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Initial thoughts on a clincher

It's about much more than the 96-win team who celebrated on the field Monday night.

Greg Fiume - Getty Images

You couldn't begrudge MASN's Bob Carpenter (though he was threshing some serious straw men) for saying repeatedly in the late innings of Monday night's game that there was no such thing as backing in.

And once we got over the incongruity of the Nationals celebrating during a game in which they were shut out over seven innings by Kyle Kendrick (season ERA+: 99, career ERA+: 96), we found it very easy to enjoy the celebrations, especially since we defended the Nats when they celebrated clinching a postseason berth with essentially a laurel and a hearty handshake a few weeks ago.

Make no mistake, this is about more than a division title, the first-ever for the franchise in a non-strike season. This is about a 96-win season a little more than two full years after we listened in on a static-pocked conference call in which Mike Rizzo told reporters that Stephen Strasburg would require Tommy John surgery. This is about early arrivers like Ryan Zimmerman (who batted .397 in 20 games for the 2005 Nats and has more or less been here ever since) and latecomers like Kurt Suzuki (how queasy might we be feeling if not for his 10th-inning double in St. Louis Saturday night?).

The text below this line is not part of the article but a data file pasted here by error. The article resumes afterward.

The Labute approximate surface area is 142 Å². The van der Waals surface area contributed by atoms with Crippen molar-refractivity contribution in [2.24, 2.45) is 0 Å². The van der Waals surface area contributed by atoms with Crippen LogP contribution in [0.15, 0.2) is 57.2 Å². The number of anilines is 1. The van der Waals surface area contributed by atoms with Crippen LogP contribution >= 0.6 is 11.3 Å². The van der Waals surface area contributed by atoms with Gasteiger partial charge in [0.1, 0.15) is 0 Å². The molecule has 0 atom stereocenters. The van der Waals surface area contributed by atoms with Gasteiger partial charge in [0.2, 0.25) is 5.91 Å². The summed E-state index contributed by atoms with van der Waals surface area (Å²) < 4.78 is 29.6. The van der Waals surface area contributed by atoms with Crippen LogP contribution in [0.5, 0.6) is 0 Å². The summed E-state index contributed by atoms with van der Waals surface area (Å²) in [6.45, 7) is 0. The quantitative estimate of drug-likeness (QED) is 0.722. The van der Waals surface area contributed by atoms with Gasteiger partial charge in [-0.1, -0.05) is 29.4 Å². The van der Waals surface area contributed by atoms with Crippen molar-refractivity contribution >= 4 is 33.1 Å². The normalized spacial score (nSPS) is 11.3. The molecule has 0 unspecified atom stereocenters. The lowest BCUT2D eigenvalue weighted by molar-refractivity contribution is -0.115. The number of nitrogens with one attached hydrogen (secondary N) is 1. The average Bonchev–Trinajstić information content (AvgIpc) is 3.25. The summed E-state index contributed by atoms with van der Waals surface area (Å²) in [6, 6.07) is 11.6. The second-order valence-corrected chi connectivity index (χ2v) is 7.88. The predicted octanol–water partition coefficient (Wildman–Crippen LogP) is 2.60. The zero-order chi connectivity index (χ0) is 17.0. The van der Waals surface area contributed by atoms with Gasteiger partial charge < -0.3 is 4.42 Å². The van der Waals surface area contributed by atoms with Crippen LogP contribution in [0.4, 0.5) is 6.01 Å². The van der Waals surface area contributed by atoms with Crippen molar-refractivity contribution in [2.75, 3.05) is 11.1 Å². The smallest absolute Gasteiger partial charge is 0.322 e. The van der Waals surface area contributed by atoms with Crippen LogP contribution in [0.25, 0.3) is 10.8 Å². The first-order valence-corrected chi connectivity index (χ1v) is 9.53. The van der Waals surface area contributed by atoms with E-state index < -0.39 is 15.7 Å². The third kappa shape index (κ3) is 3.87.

It's about the fans too, not just the ones who turned up at RFK Stadium in 2005, but the ones who stuck through some terrible baseball and humiliating off-field issues (Smiley Gonzalez, "Natinals," et. al) as the Nats became the butt of baseball jokes. Two of them, Dave and Cheryl Nichols of District Sports Page, are moving to Idaho the second the Nats season ends, and we're happy they'll be sticking around a little longer.

Like the fans, the baseball writers hitch their wagon to this team every year for six months, and only one that we know of kept doing so when he had every excuse to walk away. When we met Mark Zuckerman, during the 2010 season, he had been kicked to the curb with his fellow Washington Times sportswriters, and was reduced to covering the team out of his own pocket and soliciting donations to cover traveling expenses to spring training. Now, he's at CSN Washington, and we're sure he's loved every minute of this season.

Most importantly, this is about Washington experiencing playoff baseball for the first time since Franklin Roosevelt's administration. We were born during the 1987 World Series, so we may be biased, but high-level, high-intensity baseball on an blue-skied autumn afternoon or a crisp October evening is one of the best things contrived by God or man.

The fun starts this weekend, and we'll all go through it together.